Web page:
Mr. O'Higgins

This is obviously an appeal for Deputy Cowan's No. 2 at the coming election. Why not be straight about it?

The Deputy is the best electioneering agent that ever was. He has only to read the Order Paper to-day to see the number of questions he asked about Laois-Offaly in order to buidd up his chances as far as it is humanly possible to build them.

Let us get back now to the Bill.

I am paying a tribute to a man I regard as an opponent.

Mr. O'Higgins

This stunting between the Minister and Deputy Cowan is wasting the time of the House, giving election bouquets to Deputy Cowan in order to get his No. 2.

The Minister should be allowed to conclude.

I sincerely hope Deputy Cowan will be elected and anything I can do to get him elected I will do.

Mr. O'Higgins

You want him in.

That will not stop me paying him the tribute he deserves. Deputy O'Higgins was a member of the Special Committee.

Mr. O'Higgins

I assure the Minister this will not affect me in the slightest.

He attended one division and he put down one motion, which he did not move.

Mr. O'Higgins

I put down an amendment to delete Section 4 of the Bill and I spoke on that amendment. I must say the Minister was not very good on Section 4.

If a man allows his name to be put forward for a committee he should at least attend that committee. I am paying a well deserved tribute to Deputy Cowan.

Mr. O'Higgins

The Minister is paying a timely tribute to Deputy Cowan because we are on the eve of a general election.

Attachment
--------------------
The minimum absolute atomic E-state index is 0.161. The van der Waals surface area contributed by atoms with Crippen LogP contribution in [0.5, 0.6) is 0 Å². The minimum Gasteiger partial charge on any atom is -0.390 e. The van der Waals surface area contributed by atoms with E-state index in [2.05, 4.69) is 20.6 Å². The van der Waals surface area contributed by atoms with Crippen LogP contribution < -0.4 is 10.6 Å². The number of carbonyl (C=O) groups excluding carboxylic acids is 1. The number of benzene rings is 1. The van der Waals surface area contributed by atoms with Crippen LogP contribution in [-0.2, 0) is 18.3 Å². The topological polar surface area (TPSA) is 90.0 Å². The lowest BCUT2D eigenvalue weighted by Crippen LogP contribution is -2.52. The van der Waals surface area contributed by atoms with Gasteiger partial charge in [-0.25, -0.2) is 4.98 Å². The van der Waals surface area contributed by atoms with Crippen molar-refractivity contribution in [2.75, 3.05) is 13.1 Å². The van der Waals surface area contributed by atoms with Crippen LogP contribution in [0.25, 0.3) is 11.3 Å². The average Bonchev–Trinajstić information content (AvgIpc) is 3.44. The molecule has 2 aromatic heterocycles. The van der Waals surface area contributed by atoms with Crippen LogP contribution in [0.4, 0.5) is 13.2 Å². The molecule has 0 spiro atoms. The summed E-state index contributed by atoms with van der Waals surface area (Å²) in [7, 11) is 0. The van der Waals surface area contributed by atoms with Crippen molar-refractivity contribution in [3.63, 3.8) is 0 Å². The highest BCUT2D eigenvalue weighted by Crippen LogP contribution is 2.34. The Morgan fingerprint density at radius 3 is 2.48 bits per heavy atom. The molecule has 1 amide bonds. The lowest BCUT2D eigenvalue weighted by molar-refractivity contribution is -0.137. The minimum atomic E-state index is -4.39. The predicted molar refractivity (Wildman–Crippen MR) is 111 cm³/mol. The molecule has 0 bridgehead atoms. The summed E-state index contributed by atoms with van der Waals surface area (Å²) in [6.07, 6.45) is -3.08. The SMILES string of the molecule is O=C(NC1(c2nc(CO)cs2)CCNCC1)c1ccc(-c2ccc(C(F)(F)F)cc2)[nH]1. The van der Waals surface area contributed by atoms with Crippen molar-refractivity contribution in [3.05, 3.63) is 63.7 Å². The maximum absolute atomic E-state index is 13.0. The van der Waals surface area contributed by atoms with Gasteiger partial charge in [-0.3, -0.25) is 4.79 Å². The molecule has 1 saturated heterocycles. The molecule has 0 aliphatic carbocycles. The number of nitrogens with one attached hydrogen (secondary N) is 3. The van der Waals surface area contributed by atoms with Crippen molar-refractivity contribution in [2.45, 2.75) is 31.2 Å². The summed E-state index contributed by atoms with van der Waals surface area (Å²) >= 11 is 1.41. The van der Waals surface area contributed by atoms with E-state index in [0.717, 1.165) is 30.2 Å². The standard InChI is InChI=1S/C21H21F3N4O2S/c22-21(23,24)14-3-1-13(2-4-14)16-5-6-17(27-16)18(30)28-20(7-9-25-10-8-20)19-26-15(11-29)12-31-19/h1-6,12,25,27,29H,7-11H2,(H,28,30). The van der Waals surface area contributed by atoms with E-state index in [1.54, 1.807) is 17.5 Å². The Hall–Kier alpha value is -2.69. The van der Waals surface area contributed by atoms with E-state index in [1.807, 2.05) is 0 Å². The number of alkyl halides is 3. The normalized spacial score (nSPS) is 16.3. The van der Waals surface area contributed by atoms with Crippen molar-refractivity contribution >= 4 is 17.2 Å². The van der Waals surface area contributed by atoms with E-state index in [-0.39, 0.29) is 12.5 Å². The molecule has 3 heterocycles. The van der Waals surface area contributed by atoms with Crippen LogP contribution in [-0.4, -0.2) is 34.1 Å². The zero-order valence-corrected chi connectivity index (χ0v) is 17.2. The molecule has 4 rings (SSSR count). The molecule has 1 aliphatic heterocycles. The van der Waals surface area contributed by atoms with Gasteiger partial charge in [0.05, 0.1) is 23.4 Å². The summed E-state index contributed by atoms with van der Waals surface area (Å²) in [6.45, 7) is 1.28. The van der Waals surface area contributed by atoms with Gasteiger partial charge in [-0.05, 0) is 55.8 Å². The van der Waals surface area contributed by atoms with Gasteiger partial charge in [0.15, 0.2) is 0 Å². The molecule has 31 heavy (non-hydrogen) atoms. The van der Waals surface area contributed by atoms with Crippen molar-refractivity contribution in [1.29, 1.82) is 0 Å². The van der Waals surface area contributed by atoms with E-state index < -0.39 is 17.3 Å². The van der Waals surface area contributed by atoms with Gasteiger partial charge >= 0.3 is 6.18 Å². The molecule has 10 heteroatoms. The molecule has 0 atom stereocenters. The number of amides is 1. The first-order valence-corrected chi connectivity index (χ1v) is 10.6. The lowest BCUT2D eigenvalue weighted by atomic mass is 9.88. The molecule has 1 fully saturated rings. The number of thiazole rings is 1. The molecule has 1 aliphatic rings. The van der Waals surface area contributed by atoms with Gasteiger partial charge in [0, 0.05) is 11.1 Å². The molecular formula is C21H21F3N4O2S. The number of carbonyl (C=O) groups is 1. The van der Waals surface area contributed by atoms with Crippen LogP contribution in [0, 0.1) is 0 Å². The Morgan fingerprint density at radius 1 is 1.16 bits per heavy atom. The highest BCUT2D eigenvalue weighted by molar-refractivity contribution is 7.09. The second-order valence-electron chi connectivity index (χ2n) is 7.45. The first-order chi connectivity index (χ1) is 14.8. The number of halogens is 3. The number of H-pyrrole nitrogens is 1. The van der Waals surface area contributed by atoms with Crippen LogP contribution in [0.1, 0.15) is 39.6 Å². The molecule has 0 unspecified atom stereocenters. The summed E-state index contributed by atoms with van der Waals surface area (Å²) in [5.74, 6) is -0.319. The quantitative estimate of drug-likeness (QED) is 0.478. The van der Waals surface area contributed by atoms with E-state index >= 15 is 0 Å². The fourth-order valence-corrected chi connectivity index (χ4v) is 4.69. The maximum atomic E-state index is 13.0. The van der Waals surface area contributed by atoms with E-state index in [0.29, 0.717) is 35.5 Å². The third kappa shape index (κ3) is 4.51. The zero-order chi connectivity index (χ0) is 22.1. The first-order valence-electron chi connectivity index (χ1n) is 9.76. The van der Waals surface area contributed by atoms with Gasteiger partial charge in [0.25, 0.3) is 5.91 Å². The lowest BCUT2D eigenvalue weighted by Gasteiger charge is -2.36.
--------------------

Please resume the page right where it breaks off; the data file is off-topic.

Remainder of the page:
Order! The Minister should be allowed to conclude.

Anyone who reads this document will see that he deserves those tributes.

Mr. O'Higgins

That is not what the Minister said.

I condemn Deputy O'Higgins for the manner in which he treated the Bill.

Mr. O'Higgins

The Minister's condemnation will make no difference to the results of the general election.

He attended three meetings out of 23 and one division. That was his contribution to this Bill.

Mr. O'Higgins

Is that an attack on the Chair?

Perhaps if I were to go down this document I might be regarded as going deliberately out of my way to injure other Deputies. I did intend to read it. Now, because reading it might be regarded as not doing justice so to speak to other Deputies who allowed their names to go on it, I will refrain from reading it. Anyone who wishes to find out the truth of what I am saying would be well advised to study the special report. In studying that report he will appreciate the sincerity, or otherwise, of some of the speeches to which I have had to listen from Opposition Deputies.

Question put and agreed to.